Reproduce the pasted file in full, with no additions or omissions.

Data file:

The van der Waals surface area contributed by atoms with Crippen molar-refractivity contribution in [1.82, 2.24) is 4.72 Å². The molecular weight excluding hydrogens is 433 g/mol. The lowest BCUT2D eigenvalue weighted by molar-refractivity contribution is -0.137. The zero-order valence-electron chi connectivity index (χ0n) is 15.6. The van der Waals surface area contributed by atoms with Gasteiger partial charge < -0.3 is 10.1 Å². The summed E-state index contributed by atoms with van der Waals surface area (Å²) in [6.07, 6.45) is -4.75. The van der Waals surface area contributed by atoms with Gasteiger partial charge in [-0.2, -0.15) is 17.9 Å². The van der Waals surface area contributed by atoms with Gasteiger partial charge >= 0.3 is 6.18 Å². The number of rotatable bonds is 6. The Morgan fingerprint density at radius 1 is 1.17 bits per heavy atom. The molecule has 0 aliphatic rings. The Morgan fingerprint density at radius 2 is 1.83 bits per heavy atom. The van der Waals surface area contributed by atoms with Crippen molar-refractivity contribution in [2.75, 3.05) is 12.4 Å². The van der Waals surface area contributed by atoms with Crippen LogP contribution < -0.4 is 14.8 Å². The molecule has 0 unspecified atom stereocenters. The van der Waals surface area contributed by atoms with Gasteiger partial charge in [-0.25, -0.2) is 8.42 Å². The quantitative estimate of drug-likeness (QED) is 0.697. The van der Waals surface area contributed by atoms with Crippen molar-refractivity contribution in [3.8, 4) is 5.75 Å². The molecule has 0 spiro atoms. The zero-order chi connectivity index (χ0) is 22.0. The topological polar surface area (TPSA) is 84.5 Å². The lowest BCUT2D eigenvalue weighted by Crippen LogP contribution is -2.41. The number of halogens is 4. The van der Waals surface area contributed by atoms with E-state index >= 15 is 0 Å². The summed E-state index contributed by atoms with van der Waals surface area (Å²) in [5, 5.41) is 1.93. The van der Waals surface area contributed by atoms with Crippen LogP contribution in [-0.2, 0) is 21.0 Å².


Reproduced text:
The van der Waals surface area contributed by atoms with Crippen molar-refractivity contribution in [1.82, 2.24) is 4.72 Å². The molecular weight excluding hydrogens is 433 g/mol. The lowest BCUT2D eigenvalue weighted by molar-refractivity contribution is -0.137. The zero-order valence-electron chi connectivity index (χ0n) is 15.6. The van der Waals surface area contributed by atoms with Gasteiger partial charge < -0.3 is 10.1 Å². The summed E-state index contributed by atoms with van der Waals surface area (Å²) in [6.07, 6.45) is -4.75. The van der Waals surface area contributed by atoms with Gasteiger partial charge in [-0.2, -0.15) is 17.9 Å². The van der Waals surface area contributed by atoms with Gasteiger partial charge >= 0.3 is 6.18 Å². The number of rotatable bonds is 6. The Morgan fingerprint density at radius 1 is 1.17 bits per heavy atom. The molecule has 0 aliphatic rings. The Morgan fingerprint density at radius 2 is 1.83 bits per heavy atom. The van der Waals surface area contributed by atoms with Crippen molar-refractivity contribution in [2.75, 3.05) is 12.4 Å². The van der Waals surface area contributed by atoms with Crippen LogP contribution < -0.4 is 14.8 Å². The molecule has 0 unspecified atom stereocenters. The van der Waals surface area contributed by atoms with Gasteiger partial charge in [-0.25, -0.2) is 8.42 Å². The quantitative estimate of drug-likeness (QED) is 0.697. The van der Waals surface area contributed by atoms with Crippen molar-refractivity contribution in [3.8, 4) is 5.75 Å². The molecule has 0 spiro atoms. The zero-order chi connectivity index (χ0) is 22.0. The topological polar surface area (TPSA) is 84.5 Å². The lowest BCUT2D eigenvalue weighted by Crippen LogP contribution is -2.41. The number of halogens is 4. The van der Waals surface area contributed by atoms with E-state index >= 15 is 0 Å². The summed E-state index contributed by atoms with van der Waals surface area (Å²) in [5, 5.41) is 1.93. The van der Waals surface area contributed by atoms with Crippen LogP contribution in [-0.2, 0) is 21.0 Å².